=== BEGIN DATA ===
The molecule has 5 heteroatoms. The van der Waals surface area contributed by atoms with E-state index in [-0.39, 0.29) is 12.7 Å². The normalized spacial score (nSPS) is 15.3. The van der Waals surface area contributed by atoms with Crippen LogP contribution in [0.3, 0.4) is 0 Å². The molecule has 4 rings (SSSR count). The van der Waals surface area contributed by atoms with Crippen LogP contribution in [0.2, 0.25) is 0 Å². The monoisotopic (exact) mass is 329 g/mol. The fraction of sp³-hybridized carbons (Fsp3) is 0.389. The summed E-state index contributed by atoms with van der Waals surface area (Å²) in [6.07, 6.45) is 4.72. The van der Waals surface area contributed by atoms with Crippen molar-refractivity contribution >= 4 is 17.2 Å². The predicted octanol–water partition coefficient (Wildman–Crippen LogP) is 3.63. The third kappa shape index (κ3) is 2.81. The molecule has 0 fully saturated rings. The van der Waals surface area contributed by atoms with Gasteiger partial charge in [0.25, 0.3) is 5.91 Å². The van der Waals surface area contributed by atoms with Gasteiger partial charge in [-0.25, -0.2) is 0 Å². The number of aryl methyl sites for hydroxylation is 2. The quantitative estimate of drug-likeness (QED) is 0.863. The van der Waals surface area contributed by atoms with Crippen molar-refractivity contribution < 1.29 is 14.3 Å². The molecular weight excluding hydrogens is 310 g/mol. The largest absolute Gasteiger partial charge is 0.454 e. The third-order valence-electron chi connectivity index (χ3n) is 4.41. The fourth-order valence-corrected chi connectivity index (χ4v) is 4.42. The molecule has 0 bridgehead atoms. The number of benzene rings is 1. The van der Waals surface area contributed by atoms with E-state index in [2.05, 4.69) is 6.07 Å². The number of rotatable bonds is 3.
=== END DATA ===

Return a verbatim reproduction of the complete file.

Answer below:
The molecule has 5 heteroatoms. The van der Waals surface area contributed by atoms with E-state index in [-0.39, 0.29) is 12.7 Å². The normalized spacial score (nSPS) is 15.3. The van der Waals surface area contributed by atoms with Crippen LogP contribution in [0.3, 0.4) is 0 Å². The molecule has 4 rings (SSSR count). The van der Waals surface area contributed by atoms with Crippen LogP contribution in [0.2, 0.25) is 0 Å². The monoisotopic (exact) mass is 329 g/mol. The fraction of sp³-hybridized carbons (Fsp3) is 0.389. The summed E-state index contributed by atoms with van der Waals surface area (Å²) in [6.07, 6.45) is 4.72. The van der Waals surface area contributed by atoms with Crippen molar-refractivity contribution >= 4 is 17.2 Å². The predicted octanol–water partition coefficient (Wildman–Crippen LogP) is 3.63. The third kappa shape index (κ3) is 2.81. The molecule has 0 fully saturated rings. The van der Waals surface area contributed by atoms with Gasteiger partial charge in [0.25, 0.3) is 5.91 Å². The van der Waals surface area contributed by atoms with Gasteiger partial charge in [-0.25, -0.2) is 0 Å². The number of aryl methyl sites for hydroxylation is 2. The quantitative estimate of drug-likeness (QED) is 0.863. The van der Waals surface area contributed by atoms with Crippen molar-refractivity contribution < 1.29 is 14.3 Å². The molecular weight excluding hydrogens is 310 g/mol. The largest absolute Gasteiger partial charge is 0.454 e. The third-order valence-electron chi connectivity index (χ3n) is 4.41. The fourth-order valence-corrected chi connectivity index (χ4v) is 4.42. The molecule has 0 bridgehead atoms. The number of benzene rings is 1. The van der Waals surface area contributed by atoms with E-state index in [2.05, 4.69) is 6.07 Å². The number of rotatable bonds is 3.